In 2014, a project was set underway to plant one thousand tree saplings in Norway. Their destiny? To be turned into books a century from now, as part of the Future Library project.
When you imagine what the world will look like one hundred years from now, you probably don’t think about which books humans will be reading. Perhaps after reading this, you will.
Deep in Norway’s Nordmarka forest sits a growing collection of unpublished manuscripts written by some of today’s most renowned authors. One manuscript has been to the archive each year since 2014, waiting to be printed and read for the first time in the year 2114.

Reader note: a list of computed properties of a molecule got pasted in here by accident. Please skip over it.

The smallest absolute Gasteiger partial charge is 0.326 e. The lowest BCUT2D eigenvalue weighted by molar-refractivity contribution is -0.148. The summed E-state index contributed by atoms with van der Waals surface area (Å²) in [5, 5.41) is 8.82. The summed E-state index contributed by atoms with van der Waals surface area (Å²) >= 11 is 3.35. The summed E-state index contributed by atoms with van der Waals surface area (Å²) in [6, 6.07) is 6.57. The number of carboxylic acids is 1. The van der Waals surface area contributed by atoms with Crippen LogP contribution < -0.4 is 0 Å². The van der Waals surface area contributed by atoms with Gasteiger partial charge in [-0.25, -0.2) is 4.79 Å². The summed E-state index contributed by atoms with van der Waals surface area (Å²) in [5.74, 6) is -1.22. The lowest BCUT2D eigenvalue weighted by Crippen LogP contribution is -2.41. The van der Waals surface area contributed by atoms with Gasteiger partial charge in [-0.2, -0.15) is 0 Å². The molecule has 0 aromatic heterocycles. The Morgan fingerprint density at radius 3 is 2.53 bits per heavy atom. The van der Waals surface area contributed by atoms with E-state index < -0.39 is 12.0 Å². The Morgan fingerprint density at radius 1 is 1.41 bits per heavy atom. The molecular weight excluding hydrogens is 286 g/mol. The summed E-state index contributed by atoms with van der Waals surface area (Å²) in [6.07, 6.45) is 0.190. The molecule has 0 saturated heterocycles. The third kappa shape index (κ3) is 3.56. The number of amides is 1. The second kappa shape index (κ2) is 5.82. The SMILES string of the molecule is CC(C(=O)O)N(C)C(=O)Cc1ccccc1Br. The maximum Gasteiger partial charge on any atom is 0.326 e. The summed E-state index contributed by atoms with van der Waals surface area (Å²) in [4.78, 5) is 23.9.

Though most of us won’t live to see these books published or read the stories on their pages, this is precisely the intention of the Future Library, a project put forward by Scottish artist Katie Paterson.
Famous for incorporating elements of geological time into her artwork, Paterson has previously mapped dead stars, sent a meteorite back into space, and broadcasted sounds made by melting glaciers.
Her artworks aim to help us consider our unique relationship to the ever-changing planet we live on. Her century-long project Future Library is no different, driven by values of sustainability and the desire to connect present and future generations of humanity.